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CONVENTION OF 1800 WITH FRANCE.
Jefferson elected again to France-De la Luzerne is succeeded by de Moustier-Morris succeeds Jefferson and Ternan de MoustierFrench Revolution embarrassing to Government-Perplexing ques tion whether a Minister should be received from the French Republic -Mr. Genet-Death of the King-Less enthusiasm for the Revolu tion-Very difficult Negotiation with Genet-His demands examined --Munroe goes to France-Government solicit the recal of Genet— -Dismissed—Is succeeded by Fauchet--More temperate-Adet succeeds Fauchet-Outrage on Fauchet-France extremely dissatisfied with state of things-Jay's treaty-Pinckney succeeds Munroe-Not received by the Directory--Ordered to leave France-Extraordinary proceeding-Pinckney, Marshall, and Gerry appointed--Not received, though cards of hospitality sent them-W. Y. Z.-Talleyrand proposes to treat with one Commissioner only-RejectedPinckney and Marshall leave France-Gerry remains-Hostilities -Talleyrand brings on, by means of Pichon, another NegotiationEllsworth, Murray, and Davie appointed to France-Properly received-First Consul-Convention-Bonaparte desirous of Peace.
In October '87, Mr. Jefferson was again elected minister to France for three years.
M. de La Luzerne, having obtained from his court permission to return, the Count de Moustier was appointed by His
Christian Majesty to succeed him. The latter gentleman arrived in America in '88, and had the usual audience with Congress in February of the same year. M. de Moustier* was the last envoy sent by Louis XVI. to this country, and the first French minister recognized by the Federal GovernHe remained till 1790. Gouverneur Morris of NewJersey succeeded Mr. Jefferson in the early part of the year '92, and Colonel Ternant, the Count de Moustier, both as Ministers Plenipotentiary.
The Federal Government, just after its organization, was embarrassed by a very difficult and perplexing negotiation. America had scarcely achieved its own independence when a revolution began in France. A very strong and universal sympathy was immediately awakened in the people of the United States. The great æras of that revolution were celebrated in this country by civic feasts, where the red cap of liberty was passed from head to head,-the well-known airs of Ca ira, Les Marseillais and La Carmagnole were sung in the theatres, streets, and on public occasions-the tri-coloured cockade was worn by most of the citizens-the "taking of the Bastille," the "declaration of the rights of man," and "the citizen," the "abolition of feudal rights" and of "honorary distinctions," the "confederation of the French,"-were commemorated with the roasting of oxen, and other tokens of joy. In the language of the day, the American people were disposed to "fraternize" with the French nation. At the moment of the greatest exaltation and most heated state of the public mind, a war broke out between France and England; and though actual hostilities were first committed by the French, the conduct of Great Britain was viewed with deep sensibility and almost general indignation in America.
* M. de Moustier was still living in 1820, near Versailles. He has been conspicuous for his attachment to the royal family. In 1792 he left France, and did not return till 1814.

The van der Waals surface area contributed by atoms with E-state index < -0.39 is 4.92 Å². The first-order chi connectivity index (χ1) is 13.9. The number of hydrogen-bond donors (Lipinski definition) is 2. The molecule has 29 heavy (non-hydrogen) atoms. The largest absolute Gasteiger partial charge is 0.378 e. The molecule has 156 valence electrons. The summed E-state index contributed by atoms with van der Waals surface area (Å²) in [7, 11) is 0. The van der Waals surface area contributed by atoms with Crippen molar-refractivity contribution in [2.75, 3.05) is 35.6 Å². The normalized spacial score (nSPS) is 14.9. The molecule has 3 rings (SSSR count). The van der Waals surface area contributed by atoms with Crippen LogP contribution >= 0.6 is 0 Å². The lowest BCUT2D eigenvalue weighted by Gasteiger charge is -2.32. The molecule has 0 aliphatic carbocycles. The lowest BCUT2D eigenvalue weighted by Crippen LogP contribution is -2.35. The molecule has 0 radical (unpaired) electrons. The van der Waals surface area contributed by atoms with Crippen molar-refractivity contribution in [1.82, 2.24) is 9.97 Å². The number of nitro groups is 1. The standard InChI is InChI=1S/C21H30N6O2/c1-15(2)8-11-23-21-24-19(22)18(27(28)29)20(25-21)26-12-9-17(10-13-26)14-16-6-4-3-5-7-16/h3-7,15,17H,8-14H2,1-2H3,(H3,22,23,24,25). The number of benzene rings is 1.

We find this name in the Moniteur (A. 1. No. 66) written, Ternant,
In the course of this business there arose a question of unusual delicacy and difficulty: not only whether a minister should be received at all from the French Republic, but whether he should be received unconditionally. It was the first time these questions had been submitted to the consideration of the administration, and they were now presented under circumstances of peculiar embarrassment. The government was, itself, hardly established, before it was under the necessity of deciding upon the claims of a new state, erected from the ruins of one of the most powerful nations of Europe. No one doubted but that the ancient government of the Bourbons was for the moment overthrown in France— the king was in the Temple, a state prisoner, the noblesse and clergy had emigrated, the army was disorganized and succeeded by the national guard, the Austrians and Prussians had either been expelled, or had retired beyond the Rhine, and the National Convention, having met in September 1792, decreed the abolition of royalty and the foundation of the Republic. It was quite obvious, that the progress of the Revolution had been regular and systematic. The crimes and bloody deeds of that period do not admit of defence, but they were susceptible, at the time, of an explanation. No great and sudden changes in a highly civilized condition of society take place without violence; and when every sort of government, every description of police or authority was obliterated, atrocities could not excite much astonishment in a city of the size of Paris, already too well known in history by one of the bloodiest transactions of which we have any record. The death of the King, whatever feelings of horror and indignation it might awaken, was considered by many as a political event; even indeed by those eminent men, whose proceedings in the Old Jewry have only been rescued, by the eloquence of Mr. Burke, from that common and vast grave, into which the numberless writings and dissertations on the French Revolution have fallen. It was one more sacrifice, as Louis often said himself, to the Revolution. Every step, bloody as